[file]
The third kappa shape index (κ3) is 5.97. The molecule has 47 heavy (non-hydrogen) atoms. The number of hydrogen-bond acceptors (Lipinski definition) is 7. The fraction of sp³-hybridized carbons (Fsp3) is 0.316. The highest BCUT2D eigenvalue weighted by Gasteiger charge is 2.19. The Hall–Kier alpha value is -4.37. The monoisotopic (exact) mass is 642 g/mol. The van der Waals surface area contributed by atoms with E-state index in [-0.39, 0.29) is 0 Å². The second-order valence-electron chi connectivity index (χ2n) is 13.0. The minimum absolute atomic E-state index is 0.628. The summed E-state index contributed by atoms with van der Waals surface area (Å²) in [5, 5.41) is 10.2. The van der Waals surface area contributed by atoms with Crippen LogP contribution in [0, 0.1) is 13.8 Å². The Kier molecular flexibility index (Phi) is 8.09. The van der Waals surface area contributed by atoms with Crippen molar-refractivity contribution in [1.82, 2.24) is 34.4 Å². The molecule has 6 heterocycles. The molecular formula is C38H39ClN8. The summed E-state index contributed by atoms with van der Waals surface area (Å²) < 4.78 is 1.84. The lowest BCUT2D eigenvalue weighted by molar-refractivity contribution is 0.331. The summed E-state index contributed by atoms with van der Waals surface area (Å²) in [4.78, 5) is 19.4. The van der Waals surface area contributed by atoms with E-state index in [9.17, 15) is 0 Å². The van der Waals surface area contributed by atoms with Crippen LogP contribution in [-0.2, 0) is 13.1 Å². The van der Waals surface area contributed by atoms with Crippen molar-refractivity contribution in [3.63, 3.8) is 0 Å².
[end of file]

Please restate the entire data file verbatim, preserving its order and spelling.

The third kappa shape index (κ3) is 5.97. The molecule has 47 heavy (non-hydrogen) atoms. The number of hydrogen-bond acceptors (Lipinski definition) is 7. The fraction of sp³-hybridized carbons (Fsp3) is 0.316. The highest BCUT2D eigenvalue weighted by Gasteiger charge is 2.19. The Hall–Kier alpha value is -4.37. The monoisotopic (exact) mass is 642 g/mol. The van der Waals surface area contributed by atoms with E-state index in [-0.39, 0.29) is 0 Å². The second-order valence-electron chi connectivity index (χ2n) is 13.0. The minimum absolute atomic E-state index is 0.628. The summed E-state index contributed by atoms with van der Waals surface area (Å²) in [5, 5.41) is 10.2. The van der Waals surface area contributed by atoms with Crippen LogP contribution in [0, 0.1) is 13.8 Å². The Kier molecular flexibility index (Phi) is 8.09. The van der Waals surface area contributed by atoms with Crippen molar-refractivity contribution in [1.82, 2.24) is 34.4 Å². The molecule has 6 heterocycles. The molecular formula is C38H39ClN8. The summed E-state index contributed by atoms with van der Waals surface area (Å²) < 4.78 is 1.84. The lowest BCUT2D eigenvalue weighted by molar-refractivity contribution is 0.331. The summed E-state index contributed by atoms with van der Waals surface area (Å²) in [4.78, 5) is 19.4. The van der Waals surface area contributed by atoms with E-state index in [9.17, 15) is 0 Å². The van der Waals surface area contributed by atoms with Crippen LogP contribution in [-0.2, 0) is 13.1 Å². The van der Waals surface area contributed by atoms with Crippen molar-refractivity contribution in [3.63, 3.8) is 0 Å².